Defendants make two arguments to explain why the proposed class representatives cannot rely upon the Affiliated Ute presumption of reliance. First, they argue that the evidence in the deposition testimony demonstrating that some of the proposed class representatives did not actually rely upon either BAMC or JPJA's representations when they chose to invest in the Beacon Fund makes the Affiliated Ute presumption inapplicable to their claims because Affiliated Ute only applies in contexts where defendants owe plaintiffs a "duty to disclose." Ivy Opp. at 44. No duty to disclose can arise, Defendants argue, from representations on which class representatives did not rely when choosing to invest. Alternatively, Defendants argue that, even assuming that the class representatives are entitled to the Affiliated Ute presumption, evidence demonstrating that they did not actually rely upon JPJA or Beacon's representations when choosing to invest in the Beacon Fund rebuts the presumption as applied to their claims.
Neither argument is persuasive. With respect to the first argument, while we agree with Defendants that Affiliated Ute can apply only in contexts where defendants owe plaintiffs a duty to disclose,*fn5 we disagree that the proposed class representatives' failure to read the Beacon OM or to invest in the Beacon Fund as a result of the advice of the Jeanneret Defendants means that Defendants did not owe these plaintiffs-or their agents-a duty of this sort. It means simply that Defendants did not owe those plaintiffs a duty to disclose stemming from those representations on which Plaintiffs did not rely prior to investing. Contrary to Defendants' suggestion, the Beacon OM and the representations JPJA made to its clients when they were deciding whether to invest in the Beacon Fund are not the only sources of disclosure duties in this case.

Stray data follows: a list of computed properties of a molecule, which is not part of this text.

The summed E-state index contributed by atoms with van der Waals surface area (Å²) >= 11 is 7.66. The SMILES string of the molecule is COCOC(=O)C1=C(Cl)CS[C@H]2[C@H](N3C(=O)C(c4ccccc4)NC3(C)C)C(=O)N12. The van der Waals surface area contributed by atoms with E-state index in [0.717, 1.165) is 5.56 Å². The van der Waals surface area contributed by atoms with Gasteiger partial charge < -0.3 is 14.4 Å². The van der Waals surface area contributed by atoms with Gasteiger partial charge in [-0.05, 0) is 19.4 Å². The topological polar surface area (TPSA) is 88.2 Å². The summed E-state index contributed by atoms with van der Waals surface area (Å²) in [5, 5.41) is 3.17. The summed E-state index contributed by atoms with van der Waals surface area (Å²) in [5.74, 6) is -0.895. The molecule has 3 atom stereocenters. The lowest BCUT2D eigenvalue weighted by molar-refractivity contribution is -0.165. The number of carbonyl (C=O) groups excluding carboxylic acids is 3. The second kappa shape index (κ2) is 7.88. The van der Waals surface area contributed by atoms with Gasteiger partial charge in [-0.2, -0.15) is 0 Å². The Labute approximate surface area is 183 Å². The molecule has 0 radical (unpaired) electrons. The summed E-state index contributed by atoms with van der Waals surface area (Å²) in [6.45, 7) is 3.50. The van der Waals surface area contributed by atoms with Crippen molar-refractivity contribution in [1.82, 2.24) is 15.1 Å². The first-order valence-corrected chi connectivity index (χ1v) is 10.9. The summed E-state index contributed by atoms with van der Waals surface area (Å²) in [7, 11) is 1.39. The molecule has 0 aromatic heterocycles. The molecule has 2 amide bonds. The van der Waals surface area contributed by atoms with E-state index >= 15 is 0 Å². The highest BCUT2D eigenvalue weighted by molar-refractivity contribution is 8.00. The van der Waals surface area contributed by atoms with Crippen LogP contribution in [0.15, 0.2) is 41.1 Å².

As we concluded in our October 5 Order, the Ivy Defendants' disclosure obligations instead stem from representations they made to Plaintiffs' agents, JPJA and BAMC, regarding the legitimacy of Madoff's operations. In re Beacon, 745 F. Supp. 2d at 408-409. The fact that Plaintiffs did not read the Beacon OM prior to investing-or did not in fact know very much about Ivy at all-does not therefore affect these disclosure obligations, insofar as they run to Plaintiffs' agents rather than to Plaintiffs themselves.